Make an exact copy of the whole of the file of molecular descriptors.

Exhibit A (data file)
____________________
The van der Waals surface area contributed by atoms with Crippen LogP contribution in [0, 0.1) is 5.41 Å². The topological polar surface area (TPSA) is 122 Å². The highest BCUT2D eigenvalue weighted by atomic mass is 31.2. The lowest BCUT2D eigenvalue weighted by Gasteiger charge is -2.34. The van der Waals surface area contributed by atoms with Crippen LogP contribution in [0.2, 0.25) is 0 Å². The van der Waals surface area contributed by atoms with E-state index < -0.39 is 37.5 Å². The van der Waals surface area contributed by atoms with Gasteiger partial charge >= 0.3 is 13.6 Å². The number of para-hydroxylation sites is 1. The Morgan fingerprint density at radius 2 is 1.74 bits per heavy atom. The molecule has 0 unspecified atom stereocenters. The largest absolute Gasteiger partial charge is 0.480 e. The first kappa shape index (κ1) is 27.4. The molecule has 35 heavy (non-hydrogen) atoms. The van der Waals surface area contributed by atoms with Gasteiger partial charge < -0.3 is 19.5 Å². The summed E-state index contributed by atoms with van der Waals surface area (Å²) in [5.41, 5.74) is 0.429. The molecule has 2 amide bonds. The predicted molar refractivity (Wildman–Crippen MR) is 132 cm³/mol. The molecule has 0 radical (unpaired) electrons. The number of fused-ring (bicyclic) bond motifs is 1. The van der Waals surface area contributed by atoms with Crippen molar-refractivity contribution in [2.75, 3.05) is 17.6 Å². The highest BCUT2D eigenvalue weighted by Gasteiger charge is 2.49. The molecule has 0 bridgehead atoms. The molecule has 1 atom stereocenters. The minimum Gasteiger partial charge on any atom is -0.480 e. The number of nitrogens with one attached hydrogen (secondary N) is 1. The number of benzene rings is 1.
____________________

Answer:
The van der Waals surface area contributed by atoms with Crippen LogP contribution in [0, 0.1) is 5.41 Å². The topological polar surface area (TPSA) is 122 Å². The highest BCUT2D eigenvalue weighted by atomic mass is 31.2. The lowest BCUT2D eigenvalue weighted by Gasteiger charge is -2.34. The van der Waals surface area contributed by atoms with Crippen LogP contribution in [0.2, 0.25) is 0 Å². The van der Waals surface area contributed by atoms with E-state index < -0.39 is 37.5 Å². The van der Waals surface area contributed by atoms with Gasteiger partial charge >= 0.3 is 13.6 Å². The number of para-hydroxylation sites is 1. The Morgan fingerprint density at radius 2 is 1.74 bits per heavy atom. The molecule has 0 unspecified atom stereocenters. The largest absolute Gasteiger partial charge is 0.480 e. The first kappa shape index (κ1) is 27.4. The molecule has 35 heavy (non-hydrogen) atoms. The van der Waals surface area contributed by atoms with Gasteiger partial charge < -0.3 is 19.5 Å². The summed E-state index contributed by atoms with van der Waals surface area (Å²) in [5.41, 5.74) is 0.429. The molecule has 2 amide bonds. The predicted molar refractivity (Wildman–Crippen MR) is 132 cm³/mol. The molecule has 0 radical (unpaired) electrons. The number of fused-ring (bicyclic) bond motifs is 1. The van der Waals surface area contributed by atoms with Crippen molar-refractivity contribution in [2.75, 3.05) is 17.6 Å². The highest BCUT2D eigenvalue weighted by Gasteiger charge is 2.49. The molecule has 0 bridgehead atoms. The molecule has 1 atom stereocenters. The minimum Gasteiger partial charge on any atom is -0.480 e. The number of nitrogens with one attached hydrogen (secondary N) is 1. The number of benzene rings is 1.